The story of Joseph is one of the most moving accounts in all of history. He went from the status of the favored son to that of a slave, to that of prime minister of all Egypt. In between, he was ten years in prison for a crime he did not commit (Gen. 39:7–20, 41:1). There is no record that his false imprisonment conviction was ever reversed; Pharaoh was interested in what Joseph could do for Egypt, not in Joseph’s past.
This is a familiar story. So many wrongs and evils done to us and to others go unrighted in history. Our Lord requires us to devote ourselves to His service, not to our vindication. In the end, He, as the great Judge of all men and nations, will right every wrong and close all books with justice.
This is a fact of faith we need to recognize. I know a very able and remarkably talented man who was deeply wronged and financially destroyed about fifteen years ago. The worst part of it all is that he has allowed it to destroy him; he goes over the matter hundreds of times with anyone near him, and he now has no friends. With his abilities, he could have in the past fifteen years easily rebuilt his fortune and gone further. Instead, he has chosen to brood on what happened. I understand his wife supports them now.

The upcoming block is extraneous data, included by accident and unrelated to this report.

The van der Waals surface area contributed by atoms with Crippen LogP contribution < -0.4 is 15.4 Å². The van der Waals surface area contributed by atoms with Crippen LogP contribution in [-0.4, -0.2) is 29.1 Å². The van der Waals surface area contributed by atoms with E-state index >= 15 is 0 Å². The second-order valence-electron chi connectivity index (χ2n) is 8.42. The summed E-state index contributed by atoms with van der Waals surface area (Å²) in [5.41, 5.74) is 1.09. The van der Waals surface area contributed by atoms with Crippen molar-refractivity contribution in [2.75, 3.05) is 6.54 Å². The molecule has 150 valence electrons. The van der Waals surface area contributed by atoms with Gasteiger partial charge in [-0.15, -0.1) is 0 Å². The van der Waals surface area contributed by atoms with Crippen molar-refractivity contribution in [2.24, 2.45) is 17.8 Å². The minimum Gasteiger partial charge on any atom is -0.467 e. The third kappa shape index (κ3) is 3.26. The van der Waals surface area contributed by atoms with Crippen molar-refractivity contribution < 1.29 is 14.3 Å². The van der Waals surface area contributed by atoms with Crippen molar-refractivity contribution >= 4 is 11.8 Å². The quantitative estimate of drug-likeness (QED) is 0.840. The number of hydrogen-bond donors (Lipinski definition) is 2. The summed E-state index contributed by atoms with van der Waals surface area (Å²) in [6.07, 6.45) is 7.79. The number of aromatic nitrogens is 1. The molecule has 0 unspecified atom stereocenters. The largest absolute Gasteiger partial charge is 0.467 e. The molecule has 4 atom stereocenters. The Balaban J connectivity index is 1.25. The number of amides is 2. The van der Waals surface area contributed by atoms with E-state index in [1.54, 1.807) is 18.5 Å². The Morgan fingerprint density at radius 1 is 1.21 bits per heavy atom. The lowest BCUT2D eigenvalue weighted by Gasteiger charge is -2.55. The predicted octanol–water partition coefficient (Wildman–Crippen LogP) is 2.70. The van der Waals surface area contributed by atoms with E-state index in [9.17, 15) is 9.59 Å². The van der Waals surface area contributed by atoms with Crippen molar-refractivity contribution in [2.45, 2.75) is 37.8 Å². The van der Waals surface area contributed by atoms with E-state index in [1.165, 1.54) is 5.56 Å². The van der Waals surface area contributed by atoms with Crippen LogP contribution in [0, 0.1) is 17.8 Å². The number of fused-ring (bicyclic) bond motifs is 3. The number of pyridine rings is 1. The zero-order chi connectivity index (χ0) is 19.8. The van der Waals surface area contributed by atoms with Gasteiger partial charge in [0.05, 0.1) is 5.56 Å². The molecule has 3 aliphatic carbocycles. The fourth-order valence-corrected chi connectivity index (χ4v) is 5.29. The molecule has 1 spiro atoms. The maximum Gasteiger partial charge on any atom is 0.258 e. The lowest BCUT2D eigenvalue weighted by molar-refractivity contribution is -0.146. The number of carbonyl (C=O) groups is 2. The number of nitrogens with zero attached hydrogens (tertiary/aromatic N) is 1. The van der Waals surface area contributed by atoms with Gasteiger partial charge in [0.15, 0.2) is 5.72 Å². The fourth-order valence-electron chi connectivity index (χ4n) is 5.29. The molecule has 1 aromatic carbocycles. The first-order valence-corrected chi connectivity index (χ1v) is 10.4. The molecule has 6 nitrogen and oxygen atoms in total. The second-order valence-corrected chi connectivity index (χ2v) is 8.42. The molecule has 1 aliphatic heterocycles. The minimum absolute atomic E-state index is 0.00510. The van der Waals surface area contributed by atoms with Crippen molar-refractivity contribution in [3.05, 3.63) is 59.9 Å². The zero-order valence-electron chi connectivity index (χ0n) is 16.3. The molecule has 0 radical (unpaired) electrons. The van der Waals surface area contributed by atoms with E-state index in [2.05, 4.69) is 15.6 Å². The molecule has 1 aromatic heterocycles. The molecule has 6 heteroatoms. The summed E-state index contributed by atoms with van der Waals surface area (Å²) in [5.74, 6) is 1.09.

Our Lord tells us, “Sufficient unto the day is the evil thereof” (Matt. 6:34). In this fallen world, there are enough evils in the past, and more than enough in the future, to shatter any man’s peace of mind. Instead of concerning ourselves with such things, we must do our duty to God and man, cope with today’s evils, and trust in God’s ultimate and unswerving justice.
The man I mentioned has had a super abundance of problems. But so too has a woman I know, poor, aging, and alone, yet she bubbles over with happiness, serenity, and good humor. The difference between the two is faith. Her griefs are far greater, and they continue, but in the face of them her faith grows. Of her it can truly be said, in Nehemiah’s words, “[T]he joy of the LORD is your strength” (Neh. 8:10).